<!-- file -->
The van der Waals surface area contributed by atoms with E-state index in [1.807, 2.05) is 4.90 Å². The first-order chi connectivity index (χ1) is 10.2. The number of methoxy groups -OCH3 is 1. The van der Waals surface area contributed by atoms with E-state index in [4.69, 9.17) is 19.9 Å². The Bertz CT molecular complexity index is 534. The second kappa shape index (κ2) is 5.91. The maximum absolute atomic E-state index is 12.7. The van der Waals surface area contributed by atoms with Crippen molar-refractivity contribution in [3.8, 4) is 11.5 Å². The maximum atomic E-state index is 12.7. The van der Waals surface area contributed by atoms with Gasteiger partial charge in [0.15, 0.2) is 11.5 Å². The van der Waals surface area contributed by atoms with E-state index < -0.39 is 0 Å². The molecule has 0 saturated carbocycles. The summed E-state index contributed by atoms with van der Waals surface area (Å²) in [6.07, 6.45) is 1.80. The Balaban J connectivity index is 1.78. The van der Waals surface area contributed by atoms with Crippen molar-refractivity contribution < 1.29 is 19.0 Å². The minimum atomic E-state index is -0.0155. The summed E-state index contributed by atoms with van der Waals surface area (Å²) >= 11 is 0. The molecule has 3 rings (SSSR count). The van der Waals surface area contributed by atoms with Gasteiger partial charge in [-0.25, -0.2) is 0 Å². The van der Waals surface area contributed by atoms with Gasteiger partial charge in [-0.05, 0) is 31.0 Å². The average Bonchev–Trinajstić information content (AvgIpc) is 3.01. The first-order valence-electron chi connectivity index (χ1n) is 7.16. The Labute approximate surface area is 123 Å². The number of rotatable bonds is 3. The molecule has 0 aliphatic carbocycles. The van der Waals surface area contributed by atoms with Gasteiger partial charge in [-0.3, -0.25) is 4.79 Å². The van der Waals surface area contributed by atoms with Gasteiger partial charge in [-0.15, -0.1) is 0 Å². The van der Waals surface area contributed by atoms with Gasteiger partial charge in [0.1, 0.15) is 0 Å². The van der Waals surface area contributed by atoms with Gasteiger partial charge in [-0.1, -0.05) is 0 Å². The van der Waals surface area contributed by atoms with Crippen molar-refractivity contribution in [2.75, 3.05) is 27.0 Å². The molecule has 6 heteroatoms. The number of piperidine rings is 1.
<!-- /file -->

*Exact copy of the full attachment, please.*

The van der Waals surface area contributed by atoms with E-state index in [1.807, 2.05) is 4.90 Å². The first-order chi connectivity index (χ1) is 10.2. The number of methoxy groups -OCH3 is 1. The van der Waals surface area contributed by atoms with E-state index in [4.69, 9.17) is 19.9 Å². The Bertz CT molecular complexity index is 534. The second kappa shape index (κ2) is 5.91. The maximum absolute atomic E-state index is 12.7. The van der Waals surface area contributed by atoms with Crippen molar-refractivity contribution in [3.8, 4) is 11.5 Å². The maximum atomic E-state index is 12.7. The van der Waals surface area contributed by atoms with Gasteiger partial charge in [0.15, 0.2) is 11.5 Å². The van der Waals surface area contributed by atoms with E-state index < -0.39 is 0 Å². The molecule has 0 saturated carbocycles. The summed E-state index contributed by atoms with van der Waals surface area (Å²) in [6.07, 6.45) is 1.80. The Balaban J connectivity index is 1.78. The van der Waals surface area contributed by atoms with Crippen molar-refractivity contribution < 1.29 is 19.0 Å². The minimum atomic E-state index is -0.0155. The summed E-state index contributed by atoms with van der Waals surface area (Å²) >= 11 is 0. The molecule has 3 rings (SSSR count). The van der Waals surface area contributed by atoms with Gasteiger partial charge in [-0.25, -0.2) is 0 Å². The van der Waals surface area contributed by atoms with Gasteiger partial charge in [-0.05, 0) is 31.0 Å². The average Bonchev–Trinajstić information content (AvgIpc) is 3.01. The first-order valence-electron chi connectivity index (χ1n) is 7.16. The Labute approximate surface area is 123 Å². The number of rotatable bonds is 3. The molecule has 0 aliphatic carbocycles. The van der Waals surface area contributed by atoms with Gasteiger partial charge in [-0.3, -0.25) is 4.79 Å². The van der Waals surface area contributed by atoms with Gasteiger partial charge in [-0.15, -0.1) is 0 Å². The van der Waals surface area contributed by atoms with Gasteiger partial charge in [0.1, 0.15) is 0 Å². The van der Waals surface area contributed by atoms with Gasteiger partial charge in [-0.1, -0.05) is 0 Å². The van der Waals surface area contributed by atoms with Crippen molar-refractivity contribution in [2.75, 3.05) is 27.0 Å². The molecule has 6 heteroatoms. The number of piperidine rings is 1.